The Wall Street Journal recently published an article “Facing Up to End of ‘Easy Oil’” that highlights the supply constraints I’ve discussed with you for several years. Alex Munton, an energy analyst from Wood Mackenzie, told the WSJ that “the major oil fields in the Gulf region have pumped more than half their oil—the point at which production traditionally begins to decline.”
Specifically, Saudi Arabia, the world’s second-largest oil producer, is experiencing difficulties as its oil fields mature. Known for its ample amount of easy-to-tap, high quality reserves, Saudi Arabia is now exploring the country’s heavy-oil deposits in order to maintain long-term production.
“Heavy” oil refers to a grade of oil that contains high amounts of sulfur and components which make it very dense. Heavy oil, such as Canada’s tar sands, is generally more expensive to pull out of the ground and refine into gasoline.
The U.S. Geological Survey estimates that there are 3 trillion barrels of heavy oil scattered around the earth—worth about 100 years of consumption—but only about 400 billion barrels are recoverable with today’s existing technology, according to the WSJ. You can see from the map that the Middle East, North America and South America hold the majority of these deposits. Saudi Arabia is estimated to have 78 billion barrels of recoverable heavy-oil reserves.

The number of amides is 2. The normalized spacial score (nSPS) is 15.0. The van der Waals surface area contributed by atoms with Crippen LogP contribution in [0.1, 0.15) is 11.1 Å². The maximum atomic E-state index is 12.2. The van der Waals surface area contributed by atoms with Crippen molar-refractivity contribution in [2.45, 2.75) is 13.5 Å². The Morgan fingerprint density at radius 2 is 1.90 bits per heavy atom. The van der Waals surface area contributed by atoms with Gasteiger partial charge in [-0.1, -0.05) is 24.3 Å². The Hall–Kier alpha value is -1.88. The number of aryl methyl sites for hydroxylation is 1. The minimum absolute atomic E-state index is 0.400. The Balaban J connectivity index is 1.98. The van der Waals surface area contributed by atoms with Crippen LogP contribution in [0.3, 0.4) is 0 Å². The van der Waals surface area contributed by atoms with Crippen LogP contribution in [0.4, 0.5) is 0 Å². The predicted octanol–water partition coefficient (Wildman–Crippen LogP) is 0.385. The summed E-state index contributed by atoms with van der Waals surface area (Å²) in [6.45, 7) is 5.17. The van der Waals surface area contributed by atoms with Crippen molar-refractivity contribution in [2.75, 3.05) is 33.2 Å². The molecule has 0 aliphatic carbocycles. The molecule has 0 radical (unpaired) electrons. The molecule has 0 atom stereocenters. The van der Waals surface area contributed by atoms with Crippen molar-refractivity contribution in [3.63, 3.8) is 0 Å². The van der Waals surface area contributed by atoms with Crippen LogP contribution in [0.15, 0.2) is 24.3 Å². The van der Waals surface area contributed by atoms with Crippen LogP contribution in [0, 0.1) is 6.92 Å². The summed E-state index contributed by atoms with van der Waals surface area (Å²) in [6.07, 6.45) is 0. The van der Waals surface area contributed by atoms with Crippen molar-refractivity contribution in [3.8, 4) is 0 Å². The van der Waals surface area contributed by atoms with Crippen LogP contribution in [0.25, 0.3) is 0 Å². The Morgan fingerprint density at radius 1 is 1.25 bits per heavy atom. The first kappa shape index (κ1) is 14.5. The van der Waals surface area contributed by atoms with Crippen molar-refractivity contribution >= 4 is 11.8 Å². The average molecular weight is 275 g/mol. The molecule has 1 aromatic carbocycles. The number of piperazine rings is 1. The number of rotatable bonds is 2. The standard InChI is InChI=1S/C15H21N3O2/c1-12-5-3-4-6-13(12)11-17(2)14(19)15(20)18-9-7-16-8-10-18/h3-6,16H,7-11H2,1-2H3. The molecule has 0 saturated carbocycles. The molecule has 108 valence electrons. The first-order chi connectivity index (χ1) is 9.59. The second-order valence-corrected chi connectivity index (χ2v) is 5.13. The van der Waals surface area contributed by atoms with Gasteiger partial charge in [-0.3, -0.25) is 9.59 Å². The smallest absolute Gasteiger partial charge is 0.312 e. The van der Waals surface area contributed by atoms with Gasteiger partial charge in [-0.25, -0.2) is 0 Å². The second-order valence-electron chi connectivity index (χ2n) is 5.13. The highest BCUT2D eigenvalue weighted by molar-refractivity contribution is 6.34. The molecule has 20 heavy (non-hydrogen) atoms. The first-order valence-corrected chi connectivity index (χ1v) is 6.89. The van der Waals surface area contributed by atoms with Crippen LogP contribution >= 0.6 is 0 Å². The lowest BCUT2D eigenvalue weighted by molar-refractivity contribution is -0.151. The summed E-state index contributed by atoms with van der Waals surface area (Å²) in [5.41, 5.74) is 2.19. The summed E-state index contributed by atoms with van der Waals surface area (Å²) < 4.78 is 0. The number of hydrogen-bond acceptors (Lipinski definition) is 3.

In order to tap those reserves, Saudi Arabia is teaming up with Chevron on a pilot program at the country’s Wafra oil field. To pull out the oil, workers “[inject] steam into the ground to heat the oil and make it less viscous, allowing it to flow to the surface…A technique that is tricky, expensive and unproven,” says the WSJ.
If successful, the difficult project will turn Wafra into a steady producer for Saudi Arabia and Chevron.
Chevron is particularly suited for the task since it has been using steam technology at its Kern oil field in California since the 1960s. Steam has successfully taken the production yield at Kern from 10 to 80 percent, the WSJ says.
The project is being watched closely by other Middle East countries and global oil companies alike. Similar partnerships have been forged between Oman and Royal Dutch Shell, Bahrain and Occidental, and Abu Dhabi and Praxair.
As long as oil prices hover at historically high levels, projects such as these remain economical. However, they could quickly be shelved if we were to see a prolonged pullback in prices.
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